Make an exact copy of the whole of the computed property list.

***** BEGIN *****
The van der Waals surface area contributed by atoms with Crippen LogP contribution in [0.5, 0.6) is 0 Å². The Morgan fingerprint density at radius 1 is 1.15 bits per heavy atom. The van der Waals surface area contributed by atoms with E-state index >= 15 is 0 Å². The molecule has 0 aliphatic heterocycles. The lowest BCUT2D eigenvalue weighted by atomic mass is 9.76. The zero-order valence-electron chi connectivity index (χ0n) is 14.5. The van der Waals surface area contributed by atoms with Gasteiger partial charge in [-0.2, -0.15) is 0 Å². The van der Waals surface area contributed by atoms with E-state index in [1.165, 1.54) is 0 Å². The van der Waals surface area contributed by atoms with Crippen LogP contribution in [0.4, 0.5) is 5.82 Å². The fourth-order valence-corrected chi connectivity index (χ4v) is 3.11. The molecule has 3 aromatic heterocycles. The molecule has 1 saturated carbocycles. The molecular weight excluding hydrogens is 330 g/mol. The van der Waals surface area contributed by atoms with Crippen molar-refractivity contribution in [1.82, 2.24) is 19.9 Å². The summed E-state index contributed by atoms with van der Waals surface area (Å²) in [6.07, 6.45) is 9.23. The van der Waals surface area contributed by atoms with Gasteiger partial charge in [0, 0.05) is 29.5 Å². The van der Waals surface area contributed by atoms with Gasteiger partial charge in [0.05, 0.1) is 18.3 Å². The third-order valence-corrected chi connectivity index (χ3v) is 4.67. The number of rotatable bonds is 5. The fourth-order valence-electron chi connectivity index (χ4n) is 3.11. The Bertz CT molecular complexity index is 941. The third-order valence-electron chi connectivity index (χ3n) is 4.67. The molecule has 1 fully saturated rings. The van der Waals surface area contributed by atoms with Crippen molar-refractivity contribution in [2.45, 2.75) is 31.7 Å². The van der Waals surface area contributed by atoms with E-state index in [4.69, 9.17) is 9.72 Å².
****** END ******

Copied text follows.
The van der Waals surface area contributed by atoms with Crippen LogP contribution in [0.5, 0.6) is 0 Å². The Morgan fingerprint density at radius 1 is 1.15 bits per heavy atom. The van der Waals surface area contributed by atoms with E-state index >= 15 is 0 Å². The molecule has 0 aliphatic heterocycles. The lowest BCUT2D eigenvalue weighted by atomic mass is 9.76. The zero-order valence-electron chi connectivity index (χ0n) is 14.5. The van der Waals surface area contributed by atoms with Gasteiger partial charge in [-0.2, -0.15) is 0 Å². The van der Waals surface area contributed by atoms with E-state index in [1.165, 1.54) is 0 Å². The van der Waals surface area contributed by atoms with Crippen LogP contribution in [0.4, 0.5) is 5.82 Å². The fourth-order valence-corrected chi connectivity index (χ4v) is 3.11. The molecule has 3 aromatic heterocycles. The molecule has 1 saturated carbocycles. The molecular weight excluding hydrogens is 330 g/mol. The van der Waals surface area contributed by atoms with Crippen molar-refractivity contribution in [1.82, 2.24) is 19.9 Å². The summed E-state index contributed by atoms with van der Waals surface area (Å²) in [6.07, 6.45) is 9.23. The van der Waals surface area contributed by atoms with Gasteiger partial charge in [0, 0.05) is 29.5 Å². The van der Waals surface area contributed by atoms with Gasteiger partial charge in [0.05, 0.1) is 18.3 Å². The third-order valence-corrected chi connectivity index (χ3v) is 4.67. The number of rotatable bonds is 5. The fourth-order valence-electron chi connectivity index (χ4n) is 3.11. The Bertz CT molecular complexity index is 941. The third-order valence-electron chi connectivity index (χ3n) is 4.67. The molecule has 1 fully saturated rings. The van der Waals surface area contributed by atoms with Crippen molar-refractivity contribution in [2.45, 2.75) is 31.7 Å². The van der Waals surface area contributed by atoms with E-state index in [4.69, 9.17) is 9.72 Å².